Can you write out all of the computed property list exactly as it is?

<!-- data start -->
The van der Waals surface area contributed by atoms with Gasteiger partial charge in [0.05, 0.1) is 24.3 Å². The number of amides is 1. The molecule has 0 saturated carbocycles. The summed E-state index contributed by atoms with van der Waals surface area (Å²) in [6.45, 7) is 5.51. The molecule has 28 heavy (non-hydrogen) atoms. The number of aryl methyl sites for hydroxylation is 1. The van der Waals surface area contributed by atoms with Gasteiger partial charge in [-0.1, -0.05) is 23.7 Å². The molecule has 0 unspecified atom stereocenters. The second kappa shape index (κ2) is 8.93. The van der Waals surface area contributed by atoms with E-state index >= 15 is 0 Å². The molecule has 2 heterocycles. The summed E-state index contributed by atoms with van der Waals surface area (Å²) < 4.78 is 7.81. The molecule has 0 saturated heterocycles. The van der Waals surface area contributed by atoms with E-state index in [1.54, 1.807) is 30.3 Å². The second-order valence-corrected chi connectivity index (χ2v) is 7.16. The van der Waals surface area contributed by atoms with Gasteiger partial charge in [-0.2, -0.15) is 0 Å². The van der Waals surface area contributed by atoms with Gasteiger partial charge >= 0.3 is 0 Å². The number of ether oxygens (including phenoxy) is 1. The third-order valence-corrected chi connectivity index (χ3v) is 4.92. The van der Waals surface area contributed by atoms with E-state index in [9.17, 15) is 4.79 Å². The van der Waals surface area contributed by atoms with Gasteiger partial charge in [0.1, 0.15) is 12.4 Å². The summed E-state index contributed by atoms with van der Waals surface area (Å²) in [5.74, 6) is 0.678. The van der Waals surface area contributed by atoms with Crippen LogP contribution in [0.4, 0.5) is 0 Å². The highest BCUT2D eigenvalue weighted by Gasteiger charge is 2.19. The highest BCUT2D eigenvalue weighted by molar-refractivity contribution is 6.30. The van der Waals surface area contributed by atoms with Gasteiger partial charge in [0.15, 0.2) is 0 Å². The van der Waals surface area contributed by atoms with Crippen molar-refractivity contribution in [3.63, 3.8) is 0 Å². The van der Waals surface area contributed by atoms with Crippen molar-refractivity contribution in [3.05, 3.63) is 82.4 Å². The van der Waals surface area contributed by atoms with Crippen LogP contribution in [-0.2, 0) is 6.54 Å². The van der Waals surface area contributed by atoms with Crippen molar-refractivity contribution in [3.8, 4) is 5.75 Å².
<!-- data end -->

The van der Waals surface area contributed by atoms with Gasteiger partial charge in [0.05, 0.1) is 24.3 Å². The number of amides is 1. The molecule has 0 saturated carbocycles. The summed E-state index contributed by atoms with van der Waals surface area (Å²) in [6.45, 7) is 5.51. The molecule has 28 heavy (non-hydrogen) atoms. The number of aryl methyl sites for hydroxylation is 1. The van der Waals surface area contributed by atoms with Gasteiger partial charge in [-0.1, -0.05) is 23.7 Å². The molecule has 0 unspecified atom stereocenters. The second kappa shape index (κ2) is 8.93. The van der Waals surface area contributed by atoms with E-state index >= 15 is 0 Å². The molecule has 2 heterocycles. The summed E-state index contributed by atoms with van der Waals surface area (Å²) < 4.78 is 7.81. The molecule has 0 saturated heterocycles. The van der Waals surface area contributed by atoms with E-state index in [1.54, 1.807) is 30.3 Å². The second-order valence-corrected chi connectivity index (χ2v) is 7.16. The van der Waals surface area contributed by atoms with Gasteiger partial charge in [-0.2, -0.15) is 0 Å². The van der Waals surface area contributed by atoms with Gasteiger partial charge >= 0.3 is 0 Å². The number of ether oxygens (including phenoxy) is 1. The third-order valence-corrected chi connectivity index (χ3v) is 4.92. The van der Waals surface area contributed by atoms with E-state index in [9.17, 15) is 4.79 Å². The van der Waals surface area contributed by atoms with Gasteiger partial charge in [0.1, 0.15) is 12.4 Å². The summed E-state index contributed by atoms with van der Waals surface area (Å²) in [5.74, 6) is 0.678. The van der Waals surface area contributed by atoms with Crippen LogP contribution in [0.4, 0.5) is 0 Å². The highest BCUT2D eigenvalue weighted by Gasteiger charge is 2.19. The highest BCUT2D eigenvalue weighted by molar-refractivity contribution is 6.30. The van der Waals surface area contributed by atoms with Gasteiger partial charge in [0.15, 0.2) is 0 Å². The van der Waals surface area contributed by atoms with Crippen molar-refractivity contribution in [3.63, 3.8) is 0 Å². The van der Waals surface area contributed by atoms with Crippen molar-refractivity contribution in [3.05, 3.63) is 82.4 Å². The van der Waals surface area contributed by atoms with Crippen LogP contribution in [-0.2, 0) is 6.54 Å². The van der Waals surface area contributed by atoms with Crippen molar-refractivity contribution in [3.8, 4) is 5.75 Å².